When I’m designing a space, I think about wellbeing and look at how people feel from the moment they enter the space. Wellbeing means different things in different cultures. While a hotel in San Francisco might want separate gym and yoga rooms that allow people to experience different energies, a hotel in Dubai might want separate prayer rooms for men and women, and a New York hotel may opt for a rooftop lounge that can double as a yoga space during the day.
Hotels with limited space are noting how people approach fitness differently, and I predict that hotel gyms will be used less than a yoga or mindfulness space. I advise clients to integrate an in-room space to meditate, do yoga, or even do a high-intensity interval training workout. In a fitness-oriented city, I might design a custom Murphy bed option for some hotel rooms, to create space for the guest to have a proper workout, or a private meeting of minds with a fellow creative.
In designing Neuehouse in New York and Los Angeles with the Rockwell Group, I looked at how habits could be translated into the way we approached space-planning. The client wanted the space to have a residential feel – it is a private membership space rather than just a place of work, and that was an important distinction in the existing market at the time.
If you are working from home, you might work from the kitchen counter, the living room sofa, or a window nook, so I translated those spaces into functional enclaves within the larger space. Neuehouse now has a weekly meditation programme and, as a member myself now, it is fulfilling to see the space that was designed as a private dining or conference room being seamlessly utilised as a meditation room.
The road less travelled
An exciting trend that I am seeing in New York, and have been embracing, is the trend of creating unique journeys for guests entering a hospitality environment. A supper club such as VNYL, which I designed, has a lot in common with a hotel lobby bar and restaurant in terms of how people can experience and investigate the different spaces. I set out to create a transformative journey that invited the guest to feel sheltered from day-to-day pressures.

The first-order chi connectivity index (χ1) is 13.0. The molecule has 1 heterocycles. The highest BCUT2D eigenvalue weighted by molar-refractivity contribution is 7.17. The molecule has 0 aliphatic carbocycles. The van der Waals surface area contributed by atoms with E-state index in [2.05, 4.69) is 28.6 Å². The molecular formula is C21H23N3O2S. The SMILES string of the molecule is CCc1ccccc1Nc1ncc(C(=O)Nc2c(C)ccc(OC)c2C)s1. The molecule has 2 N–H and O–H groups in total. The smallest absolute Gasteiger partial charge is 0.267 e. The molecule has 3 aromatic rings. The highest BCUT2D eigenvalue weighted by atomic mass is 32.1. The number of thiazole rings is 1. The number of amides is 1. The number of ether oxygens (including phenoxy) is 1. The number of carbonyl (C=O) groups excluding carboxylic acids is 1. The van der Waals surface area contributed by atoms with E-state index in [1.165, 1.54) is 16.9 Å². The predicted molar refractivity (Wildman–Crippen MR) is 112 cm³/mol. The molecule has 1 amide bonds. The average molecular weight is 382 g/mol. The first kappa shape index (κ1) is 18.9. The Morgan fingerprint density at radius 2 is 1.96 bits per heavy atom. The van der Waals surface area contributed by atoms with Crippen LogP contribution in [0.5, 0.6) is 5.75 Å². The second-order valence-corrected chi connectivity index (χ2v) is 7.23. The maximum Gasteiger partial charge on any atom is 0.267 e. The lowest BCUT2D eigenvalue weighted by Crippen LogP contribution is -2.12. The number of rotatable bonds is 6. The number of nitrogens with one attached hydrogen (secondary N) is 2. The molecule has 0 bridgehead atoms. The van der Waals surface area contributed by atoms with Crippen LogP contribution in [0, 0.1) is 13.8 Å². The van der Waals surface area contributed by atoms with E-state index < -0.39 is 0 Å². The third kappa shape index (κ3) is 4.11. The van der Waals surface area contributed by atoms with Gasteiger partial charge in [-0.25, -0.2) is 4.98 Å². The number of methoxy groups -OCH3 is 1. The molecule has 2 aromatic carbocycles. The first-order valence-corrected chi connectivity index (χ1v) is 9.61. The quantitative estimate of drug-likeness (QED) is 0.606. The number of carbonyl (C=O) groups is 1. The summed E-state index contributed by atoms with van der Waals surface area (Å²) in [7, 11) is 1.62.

Downstairs, there is a coffee shop, and the rest of the four-storey space is hidden behind black velvet curtains. At night, the lighting changes and the coffee area resembles a tunnel, with the coffee bar transformed into a check-in desk. As guests move up through the space, they pass the VIP mezzanine, designed to resemble a mini jewel box, with walnut fluted wall panels and antique bevelled mirror glass. The ceilings are lowered to create a cocoon-like feel. On the third level, guests can explore the Black +Rose Room, which pays homage to the Studio 54 experience of the 70s, or explore the Champagne Garden, a cedar cave that evokes Palm Beach, with layers of hand-printed wallpaper from a company called Flavor Paper. Custom pink sofas and emerald green swivel chairs make the perfect setting to retreat from the stresses of everyday New York life. In the basement, they will find a hideaway that combines the old-world feel of a Hamptons whiskey room with blue and yellow details.
Developer Ian Schrager embraces this trend with The Public Hotel in New York – one of my favourite spaces – with an entrance that pushes the visitor to explore the space and investigate the commanding, space-age escalator that greets you upon arrival. Venturing to the right, guests will find an informal farm-to-table café, and Eat and Go by Jean George. If they venture to the left, they will find curated products from around the world that are aligned with the aesthetic of the hotel. It resembles a co-working space more than a traditional hotel lobby in both layout and detail, inviting international guests to mingle and collaborate with creative New Yorkers who seek out the space for their daily meetings.
Technology can deliver creature comforts on demand, a facet for which modern travellers have an insatiable desire. Technology can also empower the customisation and elevated customer service that once only top hotels could provide – remembering that a guest has dietary restrictions, what newspaper they like in the morning, and even how they like their coffee. Personal data is a commodity, and hotel operators are now utilising this data to engage with guests in a way that makes them feel at home. As a LEED-certified designer, I’m also passionate about working with hoteliers to use technology to reduce energy expenditure.